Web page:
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Soup kitchen continues record-setting pace

Volunteers Monica Guess and Vickie Likens prepare meals for people at the Christian Ministries soup kitchen. The kitchen feeds between 100 and 150 people daily.

JENNA-LEY HARRISON
Staff Writer
The Lincolnton soup kitchen set a new record last year, keeping its doors open a straight 365 days.
“We didn’t even miss a day for weather or ice storms,” Christian Ministry director Susan Brymer said. She even noted how a volunteer walked on foot in the ice to serve at the kitchen.
Christian Ministry officials hope to achieve similar goals in 2012 by continuing to offer a variety of services to the homeless and other needy residents.
“Our goal is to be open every single day and to help these people however we can,” she said. “We never know how many people are going to come in and eat.”
Brymer said the non-profit organization attempts to prevent homelessness in the area in many ways, particularly by spending money on people rather than “things.” Unlike a number of local thrift shops, Christian Ministry offers donated items free-of-charge, Brymer said.
The nonprofit organization will also pay rent and medical bills for people with financial struggles as well as assist the homeless in looking for shelter, whether it’s temporary or permanent.
“They can feel safe and not feel threatened,” Brymer said.
She noted that the organization is also the only place in town where the needy can receive assistance without first being interviewed.
“We help people get in homes and stay in homes,” Brymer said, “We also do rent deposits and light bills for residents who may have found a home but don’t have all the money needed to pay for bills.”
Brymer said that nearly 4,000 people receive Christian Ministry’s emergency services each year.
The Christian group also works closely with the county’s homeless shelter, Hesed House, to provide day shelter for those needing a place to rest, do laundry or even take a shower.
“We’re dong our best to work alongside Hesed and do something during the day to compliment what they do at night,” Brymer said.
While the facility used to additionally offer beds, they were removed following Hesed’s debut a decade ago.
“Oftentimes, when they (Hesed) let people out in the morning … we’ve found that weather is bad and they have nowhere to go, are tired and need a place to pull themselves together,” Brymer said.
Those who utilize Christian Ministry’s shower facilities are typically homeless individuals who, often times, need somewhere to refresh before a job interview or meeting with Social Services. In addition, the facilities are sometimes used by housing residents who don’t have running water. Organization officials said they also offer clothing to people who enter the facility with “unsalvageable” attire.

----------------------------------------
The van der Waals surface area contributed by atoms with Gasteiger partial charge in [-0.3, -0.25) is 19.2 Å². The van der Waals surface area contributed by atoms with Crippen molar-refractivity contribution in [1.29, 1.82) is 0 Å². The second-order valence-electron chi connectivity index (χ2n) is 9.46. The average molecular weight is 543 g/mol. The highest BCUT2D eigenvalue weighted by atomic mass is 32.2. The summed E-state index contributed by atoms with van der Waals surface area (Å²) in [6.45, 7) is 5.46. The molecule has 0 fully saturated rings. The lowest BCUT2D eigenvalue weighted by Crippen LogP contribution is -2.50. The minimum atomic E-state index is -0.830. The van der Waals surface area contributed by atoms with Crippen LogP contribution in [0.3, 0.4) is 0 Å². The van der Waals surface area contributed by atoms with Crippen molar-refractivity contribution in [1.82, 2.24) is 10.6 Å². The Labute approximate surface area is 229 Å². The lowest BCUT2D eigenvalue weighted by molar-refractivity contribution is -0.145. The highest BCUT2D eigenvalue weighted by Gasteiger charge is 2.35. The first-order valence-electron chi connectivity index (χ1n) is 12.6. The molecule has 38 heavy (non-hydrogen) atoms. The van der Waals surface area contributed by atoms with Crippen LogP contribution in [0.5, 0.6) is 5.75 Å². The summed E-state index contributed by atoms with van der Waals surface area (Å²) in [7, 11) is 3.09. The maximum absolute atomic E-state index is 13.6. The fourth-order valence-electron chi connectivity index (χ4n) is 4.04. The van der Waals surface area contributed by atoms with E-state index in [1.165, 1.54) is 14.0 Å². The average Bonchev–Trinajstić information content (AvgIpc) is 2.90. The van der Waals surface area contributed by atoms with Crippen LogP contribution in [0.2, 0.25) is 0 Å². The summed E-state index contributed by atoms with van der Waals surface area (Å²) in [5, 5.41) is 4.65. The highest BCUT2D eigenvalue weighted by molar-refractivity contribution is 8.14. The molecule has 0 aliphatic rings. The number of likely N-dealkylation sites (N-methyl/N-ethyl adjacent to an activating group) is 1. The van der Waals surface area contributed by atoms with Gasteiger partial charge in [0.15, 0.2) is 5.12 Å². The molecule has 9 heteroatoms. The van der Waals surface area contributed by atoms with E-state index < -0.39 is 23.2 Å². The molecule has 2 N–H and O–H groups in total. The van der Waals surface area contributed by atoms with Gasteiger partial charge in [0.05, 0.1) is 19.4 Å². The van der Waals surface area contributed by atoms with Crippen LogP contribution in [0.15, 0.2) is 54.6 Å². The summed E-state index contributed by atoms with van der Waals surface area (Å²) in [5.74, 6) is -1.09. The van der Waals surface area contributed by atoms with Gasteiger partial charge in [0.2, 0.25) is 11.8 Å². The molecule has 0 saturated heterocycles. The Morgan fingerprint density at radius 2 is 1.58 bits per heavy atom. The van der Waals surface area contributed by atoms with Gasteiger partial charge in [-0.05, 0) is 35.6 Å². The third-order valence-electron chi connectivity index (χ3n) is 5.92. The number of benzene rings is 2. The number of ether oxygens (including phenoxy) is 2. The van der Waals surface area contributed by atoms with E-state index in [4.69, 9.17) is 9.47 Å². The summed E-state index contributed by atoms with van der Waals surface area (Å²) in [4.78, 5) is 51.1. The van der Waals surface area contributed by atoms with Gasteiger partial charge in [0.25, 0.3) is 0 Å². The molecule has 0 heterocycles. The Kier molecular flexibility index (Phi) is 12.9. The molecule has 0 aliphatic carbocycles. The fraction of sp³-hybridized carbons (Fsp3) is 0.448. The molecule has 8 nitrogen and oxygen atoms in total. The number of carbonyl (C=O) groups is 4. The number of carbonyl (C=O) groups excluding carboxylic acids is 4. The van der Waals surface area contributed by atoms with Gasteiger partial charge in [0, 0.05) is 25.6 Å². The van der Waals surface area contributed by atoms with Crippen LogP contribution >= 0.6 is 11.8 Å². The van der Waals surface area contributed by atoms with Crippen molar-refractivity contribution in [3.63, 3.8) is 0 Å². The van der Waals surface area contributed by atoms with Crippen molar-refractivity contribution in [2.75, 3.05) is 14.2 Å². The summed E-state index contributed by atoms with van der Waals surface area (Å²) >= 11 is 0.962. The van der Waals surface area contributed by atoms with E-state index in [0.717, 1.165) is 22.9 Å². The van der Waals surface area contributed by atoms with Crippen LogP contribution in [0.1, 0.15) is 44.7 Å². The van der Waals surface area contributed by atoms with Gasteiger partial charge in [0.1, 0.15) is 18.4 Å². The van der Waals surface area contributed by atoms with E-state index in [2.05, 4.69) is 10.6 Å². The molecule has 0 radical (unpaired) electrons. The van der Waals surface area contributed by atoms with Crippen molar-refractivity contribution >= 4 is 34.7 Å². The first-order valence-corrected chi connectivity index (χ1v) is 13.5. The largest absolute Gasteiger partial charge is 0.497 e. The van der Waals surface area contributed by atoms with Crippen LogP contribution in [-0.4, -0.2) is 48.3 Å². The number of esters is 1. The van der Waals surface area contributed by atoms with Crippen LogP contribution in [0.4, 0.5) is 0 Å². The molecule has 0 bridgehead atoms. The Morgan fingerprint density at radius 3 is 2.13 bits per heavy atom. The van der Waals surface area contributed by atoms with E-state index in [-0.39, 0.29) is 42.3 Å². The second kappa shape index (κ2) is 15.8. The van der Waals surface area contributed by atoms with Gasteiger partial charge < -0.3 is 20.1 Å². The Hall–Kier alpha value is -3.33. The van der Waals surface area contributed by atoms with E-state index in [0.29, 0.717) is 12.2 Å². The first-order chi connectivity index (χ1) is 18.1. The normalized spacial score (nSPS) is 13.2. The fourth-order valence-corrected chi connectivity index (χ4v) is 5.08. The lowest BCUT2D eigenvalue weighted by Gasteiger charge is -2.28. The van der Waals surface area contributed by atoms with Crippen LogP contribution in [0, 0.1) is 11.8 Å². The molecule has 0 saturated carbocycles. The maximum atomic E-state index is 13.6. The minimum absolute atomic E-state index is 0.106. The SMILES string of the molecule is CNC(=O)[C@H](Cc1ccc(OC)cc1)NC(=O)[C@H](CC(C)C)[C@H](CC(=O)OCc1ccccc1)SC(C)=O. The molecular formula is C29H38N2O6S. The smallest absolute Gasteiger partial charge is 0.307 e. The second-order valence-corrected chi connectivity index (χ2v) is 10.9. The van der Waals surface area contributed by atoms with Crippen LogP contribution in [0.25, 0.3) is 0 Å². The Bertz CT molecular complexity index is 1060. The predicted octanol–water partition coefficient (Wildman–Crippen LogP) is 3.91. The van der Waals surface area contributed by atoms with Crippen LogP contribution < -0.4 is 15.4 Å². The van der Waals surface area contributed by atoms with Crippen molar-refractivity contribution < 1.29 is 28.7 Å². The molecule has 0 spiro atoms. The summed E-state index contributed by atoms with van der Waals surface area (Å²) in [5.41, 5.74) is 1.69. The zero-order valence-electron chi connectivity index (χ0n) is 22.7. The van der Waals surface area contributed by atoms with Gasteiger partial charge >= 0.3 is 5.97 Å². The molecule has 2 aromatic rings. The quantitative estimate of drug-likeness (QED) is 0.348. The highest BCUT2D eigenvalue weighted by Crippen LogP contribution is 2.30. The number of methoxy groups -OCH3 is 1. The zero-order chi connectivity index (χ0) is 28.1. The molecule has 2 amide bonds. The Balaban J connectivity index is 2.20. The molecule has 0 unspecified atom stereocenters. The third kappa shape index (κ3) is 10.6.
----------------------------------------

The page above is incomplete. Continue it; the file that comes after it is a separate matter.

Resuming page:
The same clients also visit the soup kitchen on a daily basis, Brymer said. “We have half a dozen to a dozen who eat regularly,” she said. Still others come for food — those who even with food boxes and food stamps don’t have enough food in their homes.
“I’ve never seen someone eating in that kitchen who doesn’t need it,” Brymer said.
Christian Ministry delivers food boxes each month for qualified individuals who don’t have enough gas money to drive to the soup kitchen and who live in areas around Pumpkin Center westward. East Lincoln Christian Ministry serves individuals eastward of Pumpkin Center, officials said. Individuals must show an ID and social security card along with proof of income and county residency.
Between 100 and 150 people come hungry for a soup kitchen meal throughout the day, refilling their plates as many times as they want with “no questions asked,” Brymer noted.
“They get a well-balanced, lovingly prepared meal,” she said. “Nobody ever leaves hungry.”
The soup kitchen, founded in the early 1980s, more than a decade after Christian Ministry officially started its operation, was originally just a weekday handout. After leaders witnessed the extent of the area’s hungry, they expanded the kitchen to seven days a week.
Brymer said church and other volunteer groups work as kitchen servers during the weekend since Christian Ministry’s seven employees only operate part-time.
In addition, soup kitchen officials are fearful that the nonprofit’s food pantry could again see a severe decrease in food items. While numerous area churches, businesses and other organizations, including Metrolina Second Harvest Food Bank in Charlotte, continuously contribute canned goods and other items to Christian Ministry, totaling more than a million dollars throughout the year, the pantry reached a great low last fall, Brymer said. As a result, the organization had to shell out $8,000 a month for food.
In addition, with an increase in the number of local people requesting food, Brymer is concerned about how the increase in gas and food prices will ultimately affect the community’s needy residents.
“Many things impact the food supply,” she said.
Brymer did praise local grocery stores, including Harris Teeter, Food Lion, Wal-Mart and Bi-Lo, for their incessant generosity.
Each morning the stores do a “bread run,” handing out leftover bread, meat, produce and sweets to the non-profit.
“They give an unbelievable amount of food,” Brymer said. “We can give residents more than just canned food now.”
Christian Ministry officials recognize that a lot of people in the area are hurting
“We have done many, many things for the homeless population,” Brymer said, “that’s why we started the soup kitchen…We view it as if we’re going to feed Christ everyday.”
The soup kitchen, located at 207 South Poplar Street in Lincolnton, is open 11:30 a.m. to 12:30 p.m. daily. Christian Ministry, located at 230 East Water Street in Lincolnton, is open 9 a.m. to 1 p.m. weekdays.

Image courtesy of Ray Gora / Lincoln Times-News

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